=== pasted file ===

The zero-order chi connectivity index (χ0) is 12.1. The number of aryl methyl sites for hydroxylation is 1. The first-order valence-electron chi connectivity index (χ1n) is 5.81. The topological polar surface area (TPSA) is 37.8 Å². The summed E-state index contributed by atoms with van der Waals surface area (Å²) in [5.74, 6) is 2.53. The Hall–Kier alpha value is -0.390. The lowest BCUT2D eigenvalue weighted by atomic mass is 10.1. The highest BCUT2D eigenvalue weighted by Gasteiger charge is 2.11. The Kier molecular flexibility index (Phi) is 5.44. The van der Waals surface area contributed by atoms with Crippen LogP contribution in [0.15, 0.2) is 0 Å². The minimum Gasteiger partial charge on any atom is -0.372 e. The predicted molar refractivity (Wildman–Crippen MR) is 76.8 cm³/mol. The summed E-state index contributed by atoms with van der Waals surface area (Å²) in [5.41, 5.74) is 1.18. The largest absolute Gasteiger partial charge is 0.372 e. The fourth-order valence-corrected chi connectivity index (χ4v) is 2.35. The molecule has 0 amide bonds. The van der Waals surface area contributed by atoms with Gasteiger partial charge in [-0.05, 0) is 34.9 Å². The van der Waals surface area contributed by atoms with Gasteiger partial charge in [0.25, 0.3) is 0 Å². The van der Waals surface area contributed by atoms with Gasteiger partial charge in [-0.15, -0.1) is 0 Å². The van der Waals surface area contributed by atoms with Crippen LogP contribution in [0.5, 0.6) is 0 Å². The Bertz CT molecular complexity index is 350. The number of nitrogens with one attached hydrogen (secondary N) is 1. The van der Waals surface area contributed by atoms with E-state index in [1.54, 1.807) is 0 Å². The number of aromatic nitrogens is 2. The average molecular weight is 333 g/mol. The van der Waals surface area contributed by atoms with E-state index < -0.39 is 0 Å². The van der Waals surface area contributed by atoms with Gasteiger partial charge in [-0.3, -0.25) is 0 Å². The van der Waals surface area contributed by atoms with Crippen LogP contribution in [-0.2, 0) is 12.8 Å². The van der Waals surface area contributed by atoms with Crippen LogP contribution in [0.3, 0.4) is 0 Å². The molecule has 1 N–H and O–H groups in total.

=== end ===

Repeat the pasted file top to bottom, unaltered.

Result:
The zero-order chi connectivity index (χ0) is 12.1. The number of aryl methyl sites for hydroxylation is 1. The first-order valence-electron chi connectivity index (χ1n) is 5.81. The topological polar surface area (TPSA) is 37.8 Å². The summed E-state index contributed by atoms with van der Waals surface area (Å²) in [5.74, 6) is 2.53. The Hall–Kier alpha value is -0.390. The lowest BCUT2D eigenvalue weighted by atomic mass is 10.1. The highest BCUT2D eigenvalue weighted by Gasteiger charge is 2.11. The Kier molecular flexibility index (Phi) is 5.44. The van der Waals surface area contributed by atoms with Crippen LogP contribution in [0.15, 0.2) is 0 Å². The minimum Gasteiger partial charge on any atom is -0.372 e. The predicted molar refractivity (Wildman–Crippen MR) is 76.8 cm³/mol. The summed E-state index contributed by atoms with van der Waals surface area (Å²) in [5.41, 5.74) is 1.18. The largest absolute Gasteiger partial charge is 0.372 e. The fourth-order valence-corrected chi connectivity index (χ4v) is 2.35. The molecule has 0 amide bonds. The van der Waals surface area contributed by atoms with Gasteiger partial charge in [-0.05, 0) is 34.9 Å². The van der Waals surface area contributed by atoms with Gasteiger partial charge in [0.25, 0.3) is 0 Å². The van der Waals surface area contributed by atoms with Gasteiger partial charge in [-0.15, -0.1) is 0 Å². The van der Waals surface area contributed by atoms with Crippen LogP contribution in [0.5, 0.6) is 0 Å². The Bertz CT molecular complexity index is 350. The number of nitrogens with one attached hydrogen (secondary N) is 1. The van der Waals surface area contributed by atoms with E-state index in [1.54, 1.807) is 0 Å². The number of aromatic nitrogens is 2. The average molecular weight is 333 g/mol. The van der Waals surface area contributed by atoms with E-state index < -0.39 is 0 Å². The van der Waals surface area contributed by atoms with Gasteiger partial charge in [-0.3, -0.25) is 0 Å². The van der Waals surface area contributed by atoms with Crippen LogP contribution in [-0.2, 0) is 12.8 Å². The van der Waals surface area contributed by atoms with Crippen LogP contribution in [0.3, 0.4) is 0 Å². The molecule has 1 N–H and O–H groups in total.